The Farmers’ Union of Wales has highlighted the challenges farmers are facing due to the wet weather and called for possible interventions.

The call came during a summit which took place on Friday, April 19.

Organised by Cabinet Secretary for Climate Change and Rural Affairs, Huw Irranca-Davies MS, the summit was arranged to examine the impacts of the current prolonged wet weather and to explore what interventions may be necessary from the supply chain to deal with the exceptional circumstances some farmers are facing.

Wales has been subjected to a prolonged period of very wet weather. In February, Wales received 187.5 per cent of the rainfall compared to the long-term average (1981-2010).

Weather and ground conditions for lambing are extremely challenging and compounded by the impact of continuous wet weather on ewe condition. Lambing losses are, therefore, higher than normal and feeding ewes and creep feeding of lambs is proving problematic, due to ground conditions, and costly.

NFU Cymru says it are aware of examples of away wintered sheep having to be brought home earlier than usual because their tack ground was flooded/ground conditions are no longer appropriate. This is adding to pressure on the home farm.

Ground and weather conditions prevented autumn planting on many Welsh farms. What has been sown will need to be resown in full or parts of fields.

Other widespread effects on agriculture caused by the weather including calving, delayed turn-out, disease pressure, slurry/manure storage, root crops.

As well as a myriad of other issues, the wet weather is also adding to the levels of stress and anxiety experienced by many within the farming community.

Speaking after the summit, FUW President, Ian Rickman said: “We welcome the opportunity to discuss these very timely issues farmers face following an extremely wet winter. It was positive to see engagement from such a wide range of stakeholders from across the UK food supply chain.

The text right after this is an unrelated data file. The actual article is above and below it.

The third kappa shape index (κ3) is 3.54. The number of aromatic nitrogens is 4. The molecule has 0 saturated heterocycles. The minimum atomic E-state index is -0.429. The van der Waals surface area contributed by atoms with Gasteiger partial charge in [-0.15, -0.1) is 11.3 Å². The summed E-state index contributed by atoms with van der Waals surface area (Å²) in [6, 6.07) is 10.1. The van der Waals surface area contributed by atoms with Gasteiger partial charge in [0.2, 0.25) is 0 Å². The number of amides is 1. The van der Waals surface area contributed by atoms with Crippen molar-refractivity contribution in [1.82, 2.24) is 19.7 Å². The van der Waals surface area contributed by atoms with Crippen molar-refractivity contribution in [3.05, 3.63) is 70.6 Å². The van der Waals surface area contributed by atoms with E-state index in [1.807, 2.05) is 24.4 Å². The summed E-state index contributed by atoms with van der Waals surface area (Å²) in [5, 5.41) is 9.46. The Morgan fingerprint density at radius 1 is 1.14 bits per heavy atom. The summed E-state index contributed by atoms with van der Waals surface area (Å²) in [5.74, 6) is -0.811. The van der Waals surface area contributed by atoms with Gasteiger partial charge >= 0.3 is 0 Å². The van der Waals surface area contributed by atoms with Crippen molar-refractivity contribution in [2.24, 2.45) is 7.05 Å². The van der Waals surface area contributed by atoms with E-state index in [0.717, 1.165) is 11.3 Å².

“Some of the interventions we called for included derogations around scheme requirements; many Growing for the Environment contract holders have simply been unable to meet the required sowing dates due to the wet conditions. It’s been impossible for some farmers to comply with their Small Grants Environment contracts due to both the weather and prescriptive dates for when certain works could be completed.”

Other interventions required, in the FUW’s view, include greater flexibility to cross compliance rules and farm inspections. Additionally there is an urgent need to provide capital grant support to farmers for slurry infrastructure and yard coverings in line with reducing the burden on those who are attempting to complete works to meet incoming regulatory requirements.

Mr Rickman added: “Despite numerous calls made by the FUW to delay the third phase of the Control of Agricultural Pollution ‘NVZ’ regulations until the review of the regulations has been completed, this latest edition of wet weather has made it impossible for building contractors to continue with their work. This means that the August deadline for increased slurry storage is looking as challenging as ever

“Above all else, these past few months have demonstrated the need for any future financial support scheme in Wales to underpin the economic viability of our family farms so that they can continue to navigate such unforeseen circumstances in future.

“Whilst we await news from the Welsh Government on outcomes from the summit, it is recommended for any farmer facing extreme difficulties to seek support and speak with relevant organisations. These include the FUW, Rural Payments Wales, Natural Resources Wales, bank managers, The DPJ Foundation or any other mental health charities. No one should feel alone during these trying times, we’re all here to support one another.”